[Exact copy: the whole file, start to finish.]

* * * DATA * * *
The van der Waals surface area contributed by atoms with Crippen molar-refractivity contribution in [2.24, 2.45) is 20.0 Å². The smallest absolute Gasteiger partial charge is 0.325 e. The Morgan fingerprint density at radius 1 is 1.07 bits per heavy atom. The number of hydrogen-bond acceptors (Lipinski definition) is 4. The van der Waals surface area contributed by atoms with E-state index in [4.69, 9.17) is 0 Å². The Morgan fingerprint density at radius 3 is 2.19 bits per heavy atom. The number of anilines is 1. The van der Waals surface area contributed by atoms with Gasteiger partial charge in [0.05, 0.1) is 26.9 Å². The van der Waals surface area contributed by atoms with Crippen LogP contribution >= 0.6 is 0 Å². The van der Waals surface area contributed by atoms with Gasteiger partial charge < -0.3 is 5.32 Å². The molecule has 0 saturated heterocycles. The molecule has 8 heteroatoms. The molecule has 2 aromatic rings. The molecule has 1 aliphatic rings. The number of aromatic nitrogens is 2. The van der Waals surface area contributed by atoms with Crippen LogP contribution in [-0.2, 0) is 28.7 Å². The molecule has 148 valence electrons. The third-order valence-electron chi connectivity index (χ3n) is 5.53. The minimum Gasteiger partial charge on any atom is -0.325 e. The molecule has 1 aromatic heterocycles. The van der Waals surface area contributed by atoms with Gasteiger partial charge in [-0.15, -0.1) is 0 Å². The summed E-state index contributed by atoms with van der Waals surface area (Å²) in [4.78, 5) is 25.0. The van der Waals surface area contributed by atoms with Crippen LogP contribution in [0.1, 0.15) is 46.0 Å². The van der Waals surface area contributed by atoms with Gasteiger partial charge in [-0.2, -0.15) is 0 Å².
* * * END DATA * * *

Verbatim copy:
The van der Waals surface area contributed by atoms with Crippen molar-refractivity contribution in [2.24, 2.45) is 20.0 Å². The smallest absolute Gasteiger partial charge is 0.325 e. The Morgan fingerprint density at radius 1 is 1.07 bits per heavy atom. The number of hydrogen-bond acceptors (Lipinski definition) is 4. The van der Waals surface area contributed by atoms with E-state index in [4.69, 9.17) is 0 Å². The Morgan fingerprint density at radius 3 is 2.19 bits per heavy atom. The number of anilines is 1. The van der Waals surface area contributed by atoms with Gasteiger partial charge in [0.05, 0.1) is 26.9 Å². The van der Waals surface area contributed by atoms with Crippen LogP contribution >= 0.6 is 0 Å². The van der Waals surface area contributed by atoms with Gasteiger partial charge < -0.3 is 5.32 Å². The molecule has 0 saturated heterocycles. The molecule has 8 heteroatoms. The molecule has 2 aromatic rings. The molecule has 1 aliphatic rings. The number of aromatic nitrogens is 2. The van der Waals surface area contributed by atoms with Crippen LogP contribution in [-0.2, 0) is 28.7 Å². The molecule has 148 valence electrons. The third-order valence-electron chi connectivity index (χ3n) is 5.53. The minimum Gasteiger partial charge on any atom is -0.325 e. The molecule has 1 aromatic heterocycles. The van der Waals surface area contributed by atoms with Gasteiger partial charge in [-0.15, -0.1) is 0 Å². The summed E-state index contributed by atoms with van der Waals surface area (Å²) in [4.78, 5) is 25.0. The van der Waals surface area contributed by atoms with Crippen LogP contribution in [0.1, 0.15) is 46.0 Å². The van der Waals surface area contributed by atoms with Gasteiger partial charge in [-0.2, -0.15) is 0 Å².